Debit card usage has taken off in recent years, although credit cards are preferred for higher-value purchases. Taken together, card payments charted the fastest growth of all noncash payments between 2015 and 2018: 8.9 percent a year by volume and 8.6 percent by value. A total of 131.2 billion card transactions valued at $7.08 trillion were made in 2018, the Fed reported. At $54, the average value of card payments in 2018 was on par with the average in 2015, the Fed said.

Not included in these totals are 5.1 billion ATM withdrawals valued at $800 billion made in 2018, representing slight decreases from 2015. The average value of ATM withdrawals grew, however, from $146 in 2015 to $156 in 2018.

Here's a rundown of key data points regarding credit and debit card payments.

  • Debit cards: Traditional debit cards accounted for 55.4 percent of all card payments, by number, in 2018, a negligible decrease from 55.8 percent in 2015. Americans made 72.7 billion debit card payments in 2018, which is roughly equal to the total of noncash payments made in 2000, the first year the Fed issued its triennial payments report. The average value of debit card payments remained unchanged between 2015 and 2018 at $38.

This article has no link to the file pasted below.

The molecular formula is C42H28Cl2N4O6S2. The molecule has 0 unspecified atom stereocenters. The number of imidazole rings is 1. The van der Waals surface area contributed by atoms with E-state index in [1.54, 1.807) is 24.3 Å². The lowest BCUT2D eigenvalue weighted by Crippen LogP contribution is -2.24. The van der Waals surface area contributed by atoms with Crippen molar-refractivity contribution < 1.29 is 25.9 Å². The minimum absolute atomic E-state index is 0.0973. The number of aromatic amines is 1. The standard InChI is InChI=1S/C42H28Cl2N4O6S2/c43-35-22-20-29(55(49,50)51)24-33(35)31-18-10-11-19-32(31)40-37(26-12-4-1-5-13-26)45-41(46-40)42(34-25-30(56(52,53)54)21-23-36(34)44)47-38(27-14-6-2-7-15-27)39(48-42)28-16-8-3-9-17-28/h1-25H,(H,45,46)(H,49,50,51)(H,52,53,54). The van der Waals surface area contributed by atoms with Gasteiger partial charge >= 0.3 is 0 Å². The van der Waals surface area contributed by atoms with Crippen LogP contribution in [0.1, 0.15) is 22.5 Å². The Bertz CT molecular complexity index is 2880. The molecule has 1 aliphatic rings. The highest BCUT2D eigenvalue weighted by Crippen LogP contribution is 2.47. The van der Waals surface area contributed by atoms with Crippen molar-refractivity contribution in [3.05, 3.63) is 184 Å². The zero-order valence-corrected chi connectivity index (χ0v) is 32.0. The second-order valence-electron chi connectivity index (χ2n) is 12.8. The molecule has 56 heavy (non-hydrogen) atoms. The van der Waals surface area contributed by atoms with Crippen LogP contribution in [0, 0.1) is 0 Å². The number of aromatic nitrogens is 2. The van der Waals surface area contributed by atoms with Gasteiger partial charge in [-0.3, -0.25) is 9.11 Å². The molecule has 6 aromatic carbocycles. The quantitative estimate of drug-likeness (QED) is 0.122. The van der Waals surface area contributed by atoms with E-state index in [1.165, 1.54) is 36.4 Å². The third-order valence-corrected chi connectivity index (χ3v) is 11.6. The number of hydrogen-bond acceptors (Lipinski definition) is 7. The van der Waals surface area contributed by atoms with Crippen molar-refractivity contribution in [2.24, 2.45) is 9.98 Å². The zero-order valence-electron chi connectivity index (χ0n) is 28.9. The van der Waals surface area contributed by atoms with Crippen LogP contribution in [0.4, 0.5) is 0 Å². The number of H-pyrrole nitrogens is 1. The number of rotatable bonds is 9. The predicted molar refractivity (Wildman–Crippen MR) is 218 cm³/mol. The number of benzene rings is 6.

• Prepaid debit cards: Prepaid debit card payments represented 10.5 percent of card transactions in 2018, down from 11.1 percent in 2015. U.S. consumers made 13.8 prepaid card payments totaling $350 billion in 2018, an increase of 1.6 billion payments and $60 billion over 2015. The bulk of payments were made using general purpose prepaid debit cards (6 billion transactions valued at $190 billion), but the average value of these transactions fell from $35 in 2015 to $32 in 2018. Private-label prepaid debit cards accounted for 40.2 percent of prepaid card transactions in 2018, up from 38.9 percent three years earlier. The total value was $100 billion, up from $70 billion in 2015. At 2.2 billion electronic benefit cards made up the smallest share of prepaid debit card payments. The average value of EBT card transactions was $26 in 2018, down from $29 in 2015.
  • Credit Cards: Credit card payments made up 34.1 percent of all card payments in 2018, the Fed said. Americans made 44.7 billion credit card payments valued at $3.98 trillion in 2018, up from 33.7 billion payments valued at $3.05 trillion in 2015. The average credit card payment was $89, down from $91 in 2015. The bulk of credit card payments (91.5 percent) were made using general-purpose cards. Private-label credit cards made up just 8.5 percent of all credit card payments in 2018, totaling 3.8 billion valued at $340 billion, reflecting strong double digit growth in both numbers and dollars spent.

    The biggest growth was registered with card-not-present transactions (or what the Fed calls remote payments): 20.5 percent a year from 2015 to 2018. While the number of in-person credit card payments (86.1 billion) continued to outstrip CNP transactions (33.5 billion), total values were nearly identical at $3.3 trillion in card-present transactions and $3.29 trillion in CNP payments in 2018, the Fed reported.

end of article

Patti Murphy is senior editor at The Green Sheet and self-described payments maven of the Fourth Estate. Follow her on @GS_PayMaven.